Legislation Honors Trooper Frankie L. Williams
TRENTON – Legislation sponsored by Senator Jeff Van Drew that would designate a portion of State Highway Route 55 as the “State Trooper Frankie L. Williams Memorial Highway” in honor of State Trooper Frankie Williams, who was killed in a traffic accident in the line of duty, cleared the Senate Transportation Committee today.
“Williams was a dedicated member of the State Police and a loving son, who did his job to the best of his ability,” said Senator Van Drew (D-Cape May, Cumberland, Atlantic). “Trooper Williams made a selfless commitment to serve the residents of this state. His passing is a heartbreaking loss and a reminder of the very real risks that all those in uniform face on the job. It also reminds us of the incredible sacrifice made by the families of those who commit their lives to law enforcement. This designation will serve as a tribute to Williams’ commitment to service, which was an inspiration to so many in our state.”
The bill, S-2986, provides that the Commissioner of Transportation shall designate the portion of State Highway Route 55, extending from milepost 20.0 to milepost 23.0, as the “State Trooper Frankie L. Williams Memorial Highway” and erect appropriate signs bearing this designation and dedication. No other public funds will be used for producing, purchasing, or erecting signs bearing the designation for the “State Trooper Frankie L. Williams Memorial Highway.”
On December 5, 2016, Williams tragically lost his life in a motor vehicle accident on State Route 55 near milepost 22.2 in Millville, New Jersey, while on duty responding to an incident.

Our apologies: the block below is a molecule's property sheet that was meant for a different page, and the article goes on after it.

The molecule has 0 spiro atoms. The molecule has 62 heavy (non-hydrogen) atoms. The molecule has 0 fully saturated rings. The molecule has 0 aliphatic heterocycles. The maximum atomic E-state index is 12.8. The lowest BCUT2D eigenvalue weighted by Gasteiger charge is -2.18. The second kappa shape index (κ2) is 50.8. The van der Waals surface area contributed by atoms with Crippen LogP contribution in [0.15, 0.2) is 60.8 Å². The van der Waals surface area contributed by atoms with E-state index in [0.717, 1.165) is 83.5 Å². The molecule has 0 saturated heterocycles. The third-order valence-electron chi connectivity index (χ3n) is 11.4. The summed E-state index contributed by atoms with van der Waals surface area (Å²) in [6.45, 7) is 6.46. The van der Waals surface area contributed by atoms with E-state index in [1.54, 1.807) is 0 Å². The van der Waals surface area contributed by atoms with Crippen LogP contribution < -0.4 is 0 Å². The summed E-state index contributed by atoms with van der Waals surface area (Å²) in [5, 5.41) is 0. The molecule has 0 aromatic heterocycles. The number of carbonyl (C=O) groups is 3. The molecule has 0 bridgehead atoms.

Williams was an extraordinary public servant whose service to the Division of State Police (State Police) was characterized by loyalty, fearless performance of duty, and faithful and honorable devotion to the principles of the State Police.
Born in Atlantic City, New Jersey and raised in Lakeland, Florida, State Trooper Williams attended George Jenkins High School in Lakeland, Florida. After graduating from high school in 2003, State Trooper Williams returned to Atlantic County, where he lived as a resident of Egg Harbor Township, New Jersey and furthered his education.
Williams earned an associate’s degree from Atlantic Cape Community College and a Bachelor of Arts degree in Criminal Justice from Rutgers, the State University of New Jersey, and was working towards a master’s degree in Criminal Justice at Rutgers, pursuing academic research in the area of cyber-crime and cyber-crime victimization. An honorable and courageous man who enjoyed serving others and desired to serve the State, State Trooper Williams earned a place in the 156th class of the New Jersey State Police Academy.
Williams graduated from the New Jersey State Police Academy on January 29, 2016, and was assigned to Troop “A” in the Woodstown Station, where he served until being transferred to the Port Norris Station. Williams was hailed as a leader and role model by his colleagues for his good judgment and thoughtful approach.
The bill cleared the committee 5-0, and it will next head to the full Senate.